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Melvin Simon (October 21, 1926 – September 16, 2009)[1] was an American businessman and film producer, who co-founded the largest shopping mall company in the United States, the Simon Property Group, with his younger brother, Herb Simon.[2] The pair jointly purchased the Indiana Pacers in 1983.

Melvin Simon
Born(1926-10-21)October 21, 1926
DiedSeptember 16, 2009(2009-09-16) (aged 82)
Other namesMel
Alma materCity College of New York (BA, 1949)
OccupationReal estate developer
Spouse(s)Bess Meshulam (divorced)
Bren Burns
Childrenwith Meshulam:
--Deborah Simon
--Cynthia A. Simon Skjodt
--David E. Simon
with Burns:
--Joshua Max Simon
--Tamme McCauley (adopted daughter)
Parent(s)Max and Mae Simon
RelativesPaul Skjodt (son-in-law)
FamilyHerbert Simon (brother)

Early life and educationEdit

Simon was born to a Jewish family[3][4] in Williamsburg, Brooklyn[5] and grew up in the Bronx, the son of Max and Mae Simon.[6] His father was a tailor who had emigrated from Central Europe. Simon graduated from the Bronx High School of Science and earned a degree in accounting from the City College of New York in 1949. He then served in the US Army where he was stationed at Fort Benjamin Harrison in Indianapolis in 1953. He supplemented his army pay working as a door-to-door encyclopedia salesman. After leaving the military, he decided to stay in Indianapolis and took a job as a leasing agent where he saw the potential in real estate.[1][6]


Real estateEdit

After a few years as a leasing agent and having handled leasing at several shopping centers, he formed his own leasing company in 1959 with his younger brother Herb, Melvin Simon & Associates.[6] Melvin owned 2/3rd of the business and Herb the remainder.[6] They started out by developing strip centers anchored by groceries and drugstores; they soon graduated to developing fully enclosed malls. By 1967, they owned and operated more than 3 million square feet of retail property and expanded nationally.[6]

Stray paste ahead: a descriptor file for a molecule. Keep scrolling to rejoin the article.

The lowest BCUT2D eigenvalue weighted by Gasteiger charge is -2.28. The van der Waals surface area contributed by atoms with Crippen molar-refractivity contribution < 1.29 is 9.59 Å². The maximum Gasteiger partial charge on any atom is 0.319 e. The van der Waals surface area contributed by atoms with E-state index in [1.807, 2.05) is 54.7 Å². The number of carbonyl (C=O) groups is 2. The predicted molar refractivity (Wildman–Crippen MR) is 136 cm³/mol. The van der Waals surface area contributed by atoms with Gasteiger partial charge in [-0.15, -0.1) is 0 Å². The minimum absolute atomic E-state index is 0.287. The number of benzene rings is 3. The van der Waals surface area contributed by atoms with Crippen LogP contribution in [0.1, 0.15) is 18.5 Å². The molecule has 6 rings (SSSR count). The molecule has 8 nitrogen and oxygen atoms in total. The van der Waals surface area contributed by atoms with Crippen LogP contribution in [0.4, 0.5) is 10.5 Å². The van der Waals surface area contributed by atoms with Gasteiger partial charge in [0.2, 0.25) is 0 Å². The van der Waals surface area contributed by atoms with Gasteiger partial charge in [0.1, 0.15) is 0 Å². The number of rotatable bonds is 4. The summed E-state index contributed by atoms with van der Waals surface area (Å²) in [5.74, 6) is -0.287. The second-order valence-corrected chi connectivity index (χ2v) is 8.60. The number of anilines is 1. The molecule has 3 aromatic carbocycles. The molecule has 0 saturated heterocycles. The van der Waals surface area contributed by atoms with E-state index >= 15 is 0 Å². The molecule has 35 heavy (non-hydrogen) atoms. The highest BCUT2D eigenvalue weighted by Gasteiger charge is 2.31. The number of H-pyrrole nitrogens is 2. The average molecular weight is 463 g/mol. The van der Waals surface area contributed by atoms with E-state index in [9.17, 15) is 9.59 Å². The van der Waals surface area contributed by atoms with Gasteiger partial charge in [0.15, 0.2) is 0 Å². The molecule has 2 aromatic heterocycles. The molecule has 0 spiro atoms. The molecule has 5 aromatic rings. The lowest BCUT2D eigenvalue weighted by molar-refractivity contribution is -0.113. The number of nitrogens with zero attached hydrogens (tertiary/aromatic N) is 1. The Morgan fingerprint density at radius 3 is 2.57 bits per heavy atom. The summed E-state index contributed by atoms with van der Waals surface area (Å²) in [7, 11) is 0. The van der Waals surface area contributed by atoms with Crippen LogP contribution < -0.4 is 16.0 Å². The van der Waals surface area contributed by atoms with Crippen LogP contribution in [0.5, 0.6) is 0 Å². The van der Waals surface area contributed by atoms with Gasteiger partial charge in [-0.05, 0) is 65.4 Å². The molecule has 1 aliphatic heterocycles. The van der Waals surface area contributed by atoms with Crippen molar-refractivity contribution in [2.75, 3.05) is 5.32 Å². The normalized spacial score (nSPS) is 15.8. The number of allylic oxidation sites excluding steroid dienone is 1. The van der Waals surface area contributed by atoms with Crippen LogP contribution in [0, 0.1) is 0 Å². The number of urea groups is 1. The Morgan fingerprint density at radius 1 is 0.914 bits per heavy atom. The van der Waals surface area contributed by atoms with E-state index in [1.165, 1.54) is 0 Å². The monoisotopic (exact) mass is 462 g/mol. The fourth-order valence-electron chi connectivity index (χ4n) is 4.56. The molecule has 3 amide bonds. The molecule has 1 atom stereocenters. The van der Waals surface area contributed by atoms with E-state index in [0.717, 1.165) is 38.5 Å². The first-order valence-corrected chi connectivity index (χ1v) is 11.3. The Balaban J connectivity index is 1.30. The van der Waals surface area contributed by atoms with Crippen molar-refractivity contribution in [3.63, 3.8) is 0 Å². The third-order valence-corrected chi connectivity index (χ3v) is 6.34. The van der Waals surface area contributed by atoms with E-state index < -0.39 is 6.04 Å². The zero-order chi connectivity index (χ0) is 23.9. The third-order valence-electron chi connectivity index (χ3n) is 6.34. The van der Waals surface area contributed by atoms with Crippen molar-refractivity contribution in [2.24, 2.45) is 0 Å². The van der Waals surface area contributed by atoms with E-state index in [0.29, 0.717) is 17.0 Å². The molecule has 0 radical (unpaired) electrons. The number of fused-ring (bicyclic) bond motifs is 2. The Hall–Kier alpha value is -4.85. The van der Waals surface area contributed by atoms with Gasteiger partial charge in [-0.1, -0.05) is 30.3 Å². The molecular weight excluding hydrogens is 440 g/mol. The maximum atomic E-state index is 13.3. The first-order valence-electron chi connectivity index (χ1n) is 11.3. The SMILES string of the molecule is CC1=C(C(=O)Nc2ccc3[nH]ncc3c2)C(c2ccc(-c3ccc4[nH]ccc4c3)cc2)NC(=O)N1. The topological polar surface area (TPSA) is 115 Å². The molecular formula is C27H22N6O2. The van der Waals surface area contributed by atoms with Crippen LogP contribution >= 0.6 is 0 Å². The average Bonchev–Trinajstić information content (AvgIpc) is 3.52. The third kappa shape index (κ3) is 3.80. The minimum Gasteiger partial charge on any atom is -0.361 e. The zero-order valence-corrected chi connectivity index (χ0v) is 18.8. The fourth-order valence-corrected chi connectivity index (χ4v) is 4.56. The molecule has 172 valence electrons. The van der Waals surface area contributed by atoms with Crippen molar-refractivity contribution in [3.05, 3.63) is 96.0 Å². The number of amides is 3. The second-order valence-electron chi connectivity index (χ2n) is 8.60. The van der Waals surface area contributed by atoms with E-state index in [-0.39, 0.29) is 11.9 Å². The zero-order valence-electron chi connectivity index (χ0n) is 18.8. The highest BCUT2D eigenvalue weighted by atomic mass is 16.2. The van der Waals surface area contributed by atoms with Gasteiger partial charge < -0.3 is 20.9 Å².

The Simons followed a very successful strategy. They would entice a large anchor tenant, typically a department store, to their planned mall by charging them less rent and then would use the contract to obtain bank financing for the construction usually with minimal investment from the Simons. Once the project was completed, the Simons would charge smaller stores a higher rate and also required that stores pay a premium over their rent if their sales exceeded pre-negotiated levels.[1]

In 1993, Melvin Simon & Associates went public as the Simon Property Group raising $1 billion for the Simon brothers. At the time, this was the largest real estate stock offering ever made.[6] In 1996, the company merged with the DeBartolo Realty Corporation in a $3.0 billion merger becoming the Simon DeBartolo Group. In 1998, the company reverted to the Simon Property Group name[6] and maintains its title as the largest mall operator in the United States, owning 386 properties in North America, Europe and Asia; clocking 2.8 billion shopper visits each year, and having annual sales in excess of $60 billion.[1] The company, although publicly held, remained controlled by the Simon brothers.[1]